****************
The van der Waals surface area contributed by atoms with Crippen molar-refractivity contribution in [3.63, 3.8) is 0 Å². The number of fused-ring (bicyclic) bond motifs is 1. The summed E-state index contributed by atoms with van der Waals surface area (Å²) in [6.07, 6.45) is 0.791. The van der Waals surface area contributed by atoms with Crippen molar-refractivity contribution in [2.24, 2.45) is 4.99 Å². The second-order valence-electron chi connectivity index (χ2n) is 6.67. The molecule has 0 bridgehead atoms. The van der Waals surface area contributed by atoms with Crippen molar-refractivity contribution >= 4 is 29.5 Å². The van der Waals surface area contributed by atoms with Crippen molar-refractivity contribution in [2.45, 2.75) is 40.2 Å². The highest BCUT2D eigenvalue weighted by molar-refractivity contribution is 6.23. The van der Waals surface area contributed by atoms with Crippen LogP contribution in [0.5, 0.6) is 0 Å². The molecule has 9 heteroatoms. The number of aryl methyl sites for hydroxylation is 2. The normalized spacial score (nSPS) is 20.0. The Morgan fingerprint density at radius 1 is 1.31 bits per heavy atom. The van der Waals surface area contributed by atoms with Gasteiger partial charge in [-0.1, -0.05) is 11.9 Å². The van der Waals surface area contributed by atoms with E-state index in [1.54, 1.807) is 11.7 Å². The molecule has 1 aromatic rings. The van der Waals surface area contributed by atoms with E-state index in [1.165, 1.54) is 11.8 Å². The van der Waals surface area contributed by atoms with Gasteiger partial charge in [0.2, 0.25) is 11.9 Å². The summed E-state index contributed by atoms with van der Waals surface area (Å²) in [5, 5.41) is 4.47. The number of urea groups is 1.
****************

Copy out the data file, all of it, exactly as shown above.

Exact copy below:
The van der Waals surface area contributed by atoms with Crippen molar-refractivity contribution in [3.63, 3.8) is 0 Å². The number of fused-ring (bicyclic) bond motifs is 1. The summed E-state index contributed by atoms with van der Waals surface area (Å²) in [6.07, 6.45) is 0.791. The van der Waals surface area contributed by atoms with Crippen molar-refractivity contribution in [2.24, 2.45) is 4.99 Å². The second-order valence-electron chi connectivity index (χ2n) is 6.67. The molecule has 0 bridgehead atoms. The van der Waals surface area contributed by atoms with Crippen molar-refractivity contribution >= 4 is 29.5 Å². The van der Waals surface area contributed by atoms with Crippen molar-refractivity contribution in [2.45, 2.75) is 40.2 Å². The highest BCUT2D eigenvalue weighted by molar-refractivity contribution is 6.23. The van der Waals surface area contributed by atoms with Crippen LogP contribution in [0.5, 0.6) is 0 Å². The molecule has 9 heteroatoms. The number of aryl methyl sites for hydroxylation is 2. The normalized spacial score (nSPS) is 20.0. The Morgan fingerprint density at radius 1 is 1.31 bits per heavy atom. The van der Waals surface area contributed by atoms with Gasteiger partial charge in [-0.1, -0.05) is 11.9 Å². The van der Waals surface area contributed by atoms with E-state index in [1.54, 1.807) is 11.7 Å². The molecule has 1 aromatic rings. The van der Waals surface area contributed by atoms with E-state index in [1.165, 1.54) is 11.8 Å². The van der Waals surface area contributed by atoms with Gasteiger partial charge in [0.2, 0.25) is 11.9 Å². The summed E-state index contributed by atoms with van der Waals surface area (Å²) in [5, 5.41) is 4.47. The number of urea groups is 1.